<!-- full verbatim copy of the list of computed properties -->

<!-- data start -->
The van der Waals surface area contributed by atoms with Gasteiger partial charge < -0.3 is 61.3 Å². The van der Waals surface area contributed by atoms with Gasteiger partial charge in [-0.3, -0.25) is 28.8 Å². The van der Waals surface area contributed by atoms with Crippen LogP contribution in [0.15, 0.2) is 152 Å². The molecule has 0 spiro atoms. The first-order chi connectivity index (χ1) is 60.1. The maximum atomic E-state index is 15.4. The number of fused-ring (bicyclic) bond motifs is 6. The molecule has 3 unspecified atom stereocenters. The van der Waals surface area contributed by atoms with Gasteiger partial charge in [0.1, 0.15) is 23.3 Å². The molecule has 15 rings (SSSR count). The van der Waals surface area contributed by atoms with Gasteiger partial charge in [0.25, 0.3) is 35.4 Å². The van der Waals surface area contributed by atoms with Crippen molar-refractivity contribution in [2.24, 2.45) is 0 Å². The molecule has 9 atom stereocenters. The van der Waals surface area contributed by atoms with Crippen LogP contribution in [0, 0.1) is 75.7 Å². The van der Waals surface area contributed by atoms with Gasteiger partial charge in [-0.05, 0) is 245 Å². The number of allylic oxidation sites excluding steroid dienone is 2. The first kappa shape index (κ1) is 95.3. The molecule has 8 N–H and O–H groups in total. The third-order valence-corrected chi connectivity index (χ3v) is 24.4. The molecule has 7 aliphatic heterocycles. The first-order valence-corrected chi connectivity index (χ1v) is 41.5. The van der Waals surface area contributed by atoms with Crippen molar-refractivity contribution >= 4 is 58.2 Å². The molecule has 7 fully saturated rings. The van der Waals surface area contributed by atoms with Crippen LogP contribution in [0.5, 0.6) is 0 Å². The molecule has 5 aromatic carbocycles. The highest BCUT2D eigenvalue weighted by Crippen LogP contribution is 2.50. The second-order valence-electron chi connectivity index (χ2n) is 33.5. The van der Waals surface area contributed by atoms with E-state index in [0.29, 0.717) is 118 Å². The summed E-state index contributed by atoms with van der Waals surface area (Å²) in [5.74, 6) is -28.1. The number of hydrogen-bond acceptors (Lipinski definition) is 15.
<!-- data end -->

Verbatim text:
The van der Waals surface area contributed by atoms with Gasteiger partial charge < -0.3 is 61.3 Å². The van der Waals surface area contributed by atoms with Gasteiger partial charge in [-0.3, -0.25) is 28.8 Å². The van der Waals surface area contributed by atoms with Crippen LogP contribution in [0.15, 0.2) is 152 Å². The molecule has 0 spiro atoms. The first-order chi connectivity index (χ1) is 60.1. The maximum atomic E-state index is 15.4. The number of fused-ring (bicyclic) bond motifs is 6. The molecule has 3 unspecified atom stereocenters. The van der Waals surface area contributed by atoms with Gasteiger partial charge in [0.1, 0.15) is 23.3 Å². The molecule has 15 rings (SSSR count). The van der Waals surface area contributed by atoms with Gasteiger partial charge in [0.25, 0.3) is 35.4 Å². The van der Waals surface area contributed by atoms with Crippen molar-refractivity contribution in [2.24, 2.45) is 0 Å². The molecule has 9 atom stereocenters. The van der Waals surface area contributed by atoms with Crippen LogP contribution in [0, 0.1) is 75.7 Å². The van der Waals surface area contributed by atoms with Gasteiger partial charge in [-0.05, 0) is 245 Å². The number of allylic oxidation sites excluding steroid dienone is 2. The first kappa shape index (κ1) is 95.3. The molecule has 8 N–H and O–H groups in total. The third-order valence-corrected chi connectivity index (χ3v) is 24.4. The molecule has 7 aliphatic heterocycles. The first-order valence-corrected chi connectivity index (χ1v) is 41.5. The van der Waals surface area contributed by atoms with Crippen molar-refractivity contribution >= 4 is 58.2 Å². The molecule has 7 fully saturated rings. The van der Waals surface area contributed by atoms with Crippen LogP contribution in [0.5, 0.6) is 0 Å². The molecule has 5 aromatic carbocycles. The highest BCUT2D eigenvalue weighted by Crippen LogP contribution is 2.50. The second-order valence-electron chi connectivity index (χ2n) is 33.5. The van der Waals surface area contributed by atoms with E-state index in [0.29, 0.717) is 118 Å². The summed E-state index contributed by atoms with van der Waals surface area (Å²) in [5.74, 6) is -28.1. The number of hydrogen-bond acceptors (Lipinski definition) is 15.